top of page
  • Writer's pictureWorld Half Full

Waterfront parks to quell tsunamis


When a tsunami slams into a coastal area, parks with rolling hills could provide about as much protection as towering seawalls, according to a new paper published in the journal Proceedings of the National Academy of Sciences.

These tsunami mitigation parks, as they’re called, are designed to combine the protection of an engineered landscape with the benefits of a more natural setting. It’s especially appealing to less-affluent countries looking for alternatives to pricey seawalls that also preserve coastal economies and ways of life.

“You can build a wall against anything. The wall doesn’t require any understanding of the phenomena you’re actually trying to protect against,” said Jenny Suckale, a senior author of the study and an assistant professor of geophysics at Stanford University. “But these coastal mitigation parks, they do; they actually target the main problem.”

And that problem, Suckale says, is not the water itself but the enormous amount of energy the it carries in a tsunami. Earthquakes, volcanic eruptions, and other movements along the seafloor can trigger tsunamis, releasing huge amounts of energy. That’s why a tsunami with waves just 30cm high can cause tremendous damage, sweeping people off their feet and homes off their foundations.

“The water hits you with full force,” she said. “The reason you die is because you’re falling, and the water is very fast and throwing all this stuff at you.” Seawalls can block some of that energy, but they can also block access to the water for people whose livelihoods depend on it. And when a tsunami hits, the walls can break apart into debris that smashes through communities along with the waves.

Tsunami mitigation parks are being developed in Chile, Indonesia, and Japan and researchers want to learn how well they might hold up against a wall of water if and when a tsunami hits.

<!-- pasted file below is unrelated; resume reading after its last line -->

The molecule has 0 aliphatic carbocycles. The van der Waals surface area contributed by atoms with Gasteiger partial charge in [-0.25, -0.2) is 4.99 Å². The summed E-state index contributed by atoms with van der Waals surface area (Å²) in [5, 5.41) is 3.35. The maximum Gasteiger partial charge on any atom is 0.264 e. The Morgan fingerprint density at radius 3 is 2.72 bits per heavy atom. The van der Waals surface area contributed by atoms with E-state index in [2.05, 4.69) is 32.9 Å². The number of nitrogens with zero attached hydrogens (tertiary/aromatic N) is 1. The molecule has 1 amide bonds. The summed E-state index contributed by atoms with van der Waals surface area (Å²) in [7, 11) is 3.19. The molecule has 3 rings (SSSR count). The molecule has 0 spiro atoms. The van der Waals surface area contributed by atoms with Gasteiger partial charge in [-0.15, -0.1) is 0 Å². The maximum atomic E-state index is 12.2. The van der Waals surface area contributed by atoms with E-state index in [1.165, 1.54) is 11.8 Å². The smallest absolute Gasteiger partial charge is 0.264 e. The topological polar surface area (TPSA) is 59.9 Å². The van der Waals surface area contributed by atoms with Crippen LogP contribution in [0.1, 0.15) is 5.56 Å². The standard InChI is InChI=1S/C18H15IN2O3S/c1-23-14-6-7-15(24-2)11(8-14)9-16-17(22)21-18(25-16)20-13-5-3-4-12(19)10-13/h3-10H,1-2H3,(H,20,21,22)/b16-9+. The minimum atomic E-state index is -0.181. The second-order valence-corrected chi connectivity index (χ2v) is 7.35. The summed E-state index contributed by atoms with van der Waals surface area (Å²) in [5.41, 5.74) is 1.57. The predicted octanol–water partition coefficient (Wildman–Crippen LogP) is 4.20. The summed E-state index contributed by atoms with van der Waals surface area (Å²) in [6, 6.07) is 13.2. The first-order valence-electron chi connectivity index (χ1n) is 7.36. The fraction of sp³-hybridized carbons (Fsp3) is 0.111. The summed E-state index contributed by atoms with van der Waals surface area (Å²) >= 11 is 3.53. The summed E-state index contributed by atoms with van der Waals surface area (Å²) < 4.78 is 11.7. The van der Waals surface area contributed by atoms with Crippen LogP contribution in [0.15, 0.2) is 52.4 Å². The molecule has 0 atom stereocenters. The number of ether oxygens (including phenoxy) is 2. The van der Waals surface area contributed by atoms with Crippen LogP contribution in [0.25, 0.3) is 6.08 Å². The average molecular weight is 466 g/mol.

Suckale and her colleagues used computer models to determine what happens when a tsunami crashes against a row of hills to understand how these mitigation parks might work and what can be done to improve their design. They found the hills partially deflect the waves and can reduce the amount of kinetic energy the water brings onshore from waves that aren’t significantly taller than the hills themselves. In doing so, the hills can provide a similar level of protection as a seawall. That combination of walls and hills has recently been adopted in Constitución, Chile, and Miyagi Prefecture, Japan — both of which suffered devastating losses from tsunamis in the past decade.

The study also found that most of the defence offered by mitigation parks comes from the land itself, not from vegetation planted in the hope of dissipating the force of the waves. The vegetation can, however, prevent waves from eating away at the hills.

Using staggered rows of hills that grow smaller further inland, with a buffer zone positioned immediately behind them, might help diminish the risk posed by concentrated flows of water. No matter what communities choose, customising the design of the park to each coastline is key, Suckale adds. She argues mitigation parks could effectively push communities to settle a little further away from shore where they’re much safer — while still allowing them to reach the water to make a living or to enjoy the shore. They also offer a place for residents to seek shelter atop the hills during a tsunami since it’s best to evacuate to higher ground when there isn’t enough time to flee far enough inland, she notes.

Seawalls are still the conventional way many coastal communities seek to protect themselves from a tsunami. Japan has spent more than US$12 billion on almost 400km of seawalls since the 2011 Fukushima earthquake and tsunami. But the walls have drawn criticism from some professional fishers. “It feels like we’re in jail, even though we haven’t done anything bad,” oyster fisher Atsushi Fujita told Reuters in 2018.

Experts in countries such as Indonesia, which suffered the deadliest tsunami ever recorded in 2004 and several tsunamis since, are hopeful mitigation parks could provide its residents with greater protection and some peace of mind.

ABOVE Adding extra vegetation cover along the shoreline in Constitución, Chile

29 views0 comments


bottom of page